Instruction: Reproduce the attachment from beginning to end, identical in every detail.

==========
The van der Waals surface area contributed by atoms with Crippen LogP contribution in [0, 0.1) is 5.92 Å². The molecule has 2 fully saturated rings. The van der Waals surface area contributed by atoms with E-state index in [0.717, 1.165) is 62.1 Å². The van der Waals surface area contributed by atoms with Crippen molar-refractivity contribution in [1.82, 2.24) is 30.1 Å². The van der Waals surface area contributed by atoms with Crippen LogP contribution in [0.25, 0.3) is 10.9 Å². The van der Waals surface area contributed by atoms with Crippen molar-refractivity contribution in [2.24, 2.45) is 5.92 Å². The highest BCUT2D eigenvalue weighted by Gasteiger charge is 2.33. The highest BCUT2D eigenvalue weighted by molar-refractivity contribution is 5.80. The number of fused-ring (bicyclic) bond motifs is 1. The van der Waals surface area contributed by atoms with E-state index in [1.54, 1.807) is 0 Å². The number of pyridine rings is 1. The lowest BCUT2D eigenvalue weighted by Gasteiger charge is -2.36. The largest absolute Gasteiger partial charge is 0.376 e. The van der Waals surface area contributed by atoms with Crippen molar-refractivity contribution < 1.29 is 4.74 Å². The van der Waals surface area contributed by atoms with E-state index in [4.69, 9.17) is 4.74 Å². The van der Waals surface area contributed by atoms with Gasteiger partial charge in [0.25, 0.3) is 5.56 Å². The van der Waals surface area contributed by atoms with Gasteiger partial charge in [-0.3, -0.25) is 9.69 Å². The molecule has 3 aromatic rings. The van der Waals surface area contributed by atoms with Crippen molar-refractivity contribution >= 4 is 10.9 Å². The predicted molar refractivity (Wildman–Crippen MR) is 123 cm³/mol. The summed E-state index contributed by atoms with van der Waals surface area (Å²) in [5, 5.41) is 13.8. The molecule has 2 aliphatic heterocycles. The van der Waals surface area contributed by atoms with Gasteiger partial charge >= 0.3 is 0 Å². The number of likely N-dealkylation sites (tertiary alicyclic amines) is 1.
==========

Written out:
The van der Waals surface area contributed by atoms with Crippen LogP contribution in [0, 0.1) is 5.92 Å². The molecule has 2 fully saturated rings. The van der Waals surface area contributed by atoms with E-state index in [0.717, 1.165) is 62.1 Å². The van der Waals surface area contributed by atoms with Crippen molar-refractivity contribution in [1.82, 2.24) is 30.1 Å². The van der Waals surface area contributed by atoms with Crippen LogP contribution in [0.25, 0.3) is 10.9 Å². The van der Waals surface area contributed by atoms with Crippen molar-refractivity contribution in [2.24, 2.45) is 5.92 Å². The highest BCUT2D eigenvalue weighted by Gasteiger charge is 2.33. The highest BCUT2D eigenvalue weighted by molar-refractivity contribution is 5.80. The number of fused-ring (bicyclic) bond motifs is 1. The van der Waals surface area contributed by atoms with E-state index in [1.54, 1.807) is 0 Å². The number of pyridine rings is 1. The lowest BCUT2D eigenvalue weighted by Gasteiger charge is -2.36. The largest absolute Gasteiger partial charge is 0.376 e. The van der Waals surface area contributed by atoms with Crippen molar-refractivity contribution < 1.29 is 4.74 Å². The van der Waals surface area contributed by atoms with E-state index in [4.69, 9.17) is 4.74 Å². The van der Waals surface area contributed by atoms with Gasteiger partial charge in [0.25, 0.3) is 5.56 Å². The van der Waals surface area contributed by atoms with Gasteiger partial charge in [-0.3, -0.25) is 9.69 Å². The molecule has 3 aromatic rings. The van der Waals surface area contributed by atoms with Crippen molar-refractivity contribution >= 4 is 10.9 Å². The predicted molar refractivity (Wildman–Crippen MR) is 123 cm³/mol. The summed E-state index contributed by atoms with van der Waals surface area (Å²) in [5, 5.41) is 13.8. The molecule has 2 aliphatic heterocycles. The van der Waals surface area contributed by atoms with Gasteiger partial charge >= 0.3 is 0 Å². The number of likely N-dealkylation sites (tertiary alicyclic amines) is 1.